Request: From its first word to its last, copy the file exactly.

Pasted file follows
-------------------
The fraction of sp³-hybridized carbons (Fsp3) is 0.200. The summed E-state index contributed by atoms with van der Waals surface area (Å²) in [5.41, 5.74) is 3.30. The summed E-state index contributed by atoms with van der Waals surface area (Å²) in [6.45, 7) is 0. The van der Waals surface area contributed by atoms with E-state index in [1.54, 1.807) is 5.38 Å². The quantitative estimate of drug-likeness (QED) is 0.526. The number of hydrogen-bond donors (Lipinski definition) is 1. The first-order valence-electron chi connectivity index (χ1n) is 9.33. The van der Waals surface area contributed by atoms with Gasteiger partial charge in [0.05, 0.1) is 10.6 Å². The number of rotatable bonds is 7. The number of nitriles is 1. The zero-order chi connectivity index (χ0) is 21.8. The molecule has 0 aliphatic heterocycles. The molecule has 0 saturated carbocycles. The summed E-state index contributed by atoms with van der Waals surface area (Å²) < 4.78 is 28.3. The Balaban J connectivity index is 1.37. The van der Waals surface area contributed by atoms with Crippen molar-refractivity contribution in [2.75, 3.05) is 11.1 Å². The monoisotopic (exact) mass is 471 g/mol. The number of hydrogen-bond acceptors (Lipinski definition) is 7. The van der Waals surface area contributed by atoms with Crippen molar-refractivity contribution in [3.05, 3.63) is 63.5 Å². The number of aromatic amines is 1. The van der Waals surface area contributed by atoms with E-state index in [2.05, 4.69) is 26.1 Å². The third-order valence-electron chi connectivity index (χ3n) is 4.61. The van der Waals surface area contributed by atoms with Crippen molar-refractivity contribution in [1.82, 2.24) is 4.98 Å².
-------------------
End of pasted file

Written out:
The fraction of sp³-hybridized carbons (Fsp3) is 0.200. The summed E-state index contributed by atoms with van der Waals surface area (Å²) in [5.41, 5.74) is 3.30. The summed E-state index contributed by atoms with van der Waals surface area (Å²) in [6.45, 7) is 0. The van der Waals surface area contributed by atoms with E-state index in [1.54, 1.807) is 5.38 Å². The quantitative estimate of drug-likeness (QED) is 0.526. The number of hydrogen-bond donors (Lipinski definition) is 1. The first-order valence-electron chi connectivity index (χ1n) is 9.33. The van der Waals surface area contributed by atoms with Gasteiger partial charge in [0.05, 0.1) is 10.6 Å². The number of rotatable bonds is 7. The number of nitriles is 1. The zero-order chi connectivity index (χ0) is 21.8. The molecule has 0 aliphatic heterocycles. The molecule has 0 saturated carbocycles. The summed E-state index contributed by atoms with van der Waals surface area (Å²) < 4.78 is 28.3. The Balaban J connectivity index is 1.37. The van der Waals surface area contributed by atoms with Crippen molar-refractivity contribution in [2.75, 3.05) is 11.1 Å². The monoisotopic (exact) mass is 471 g/mol. The number of hydrogen-bond acceptors (Lipinski definition) is 7. The van der Waals surface area contributed by atoms with Crippen molar-refractivity contribution in [3.05, 3.63) is 63.5 Å². The number of aromatic amines is 1. The van der Waals surface area contributed by atoms with E-state index in [2.05, 4.69) is 26.1 Å². The third-order valence-electron chi connectivity index (χ3n) is 4.61. The van der Waals surface area contributed by atoms with Crippen molar-refractivity contribution in [1.82, 2.24) is 4.98 Å².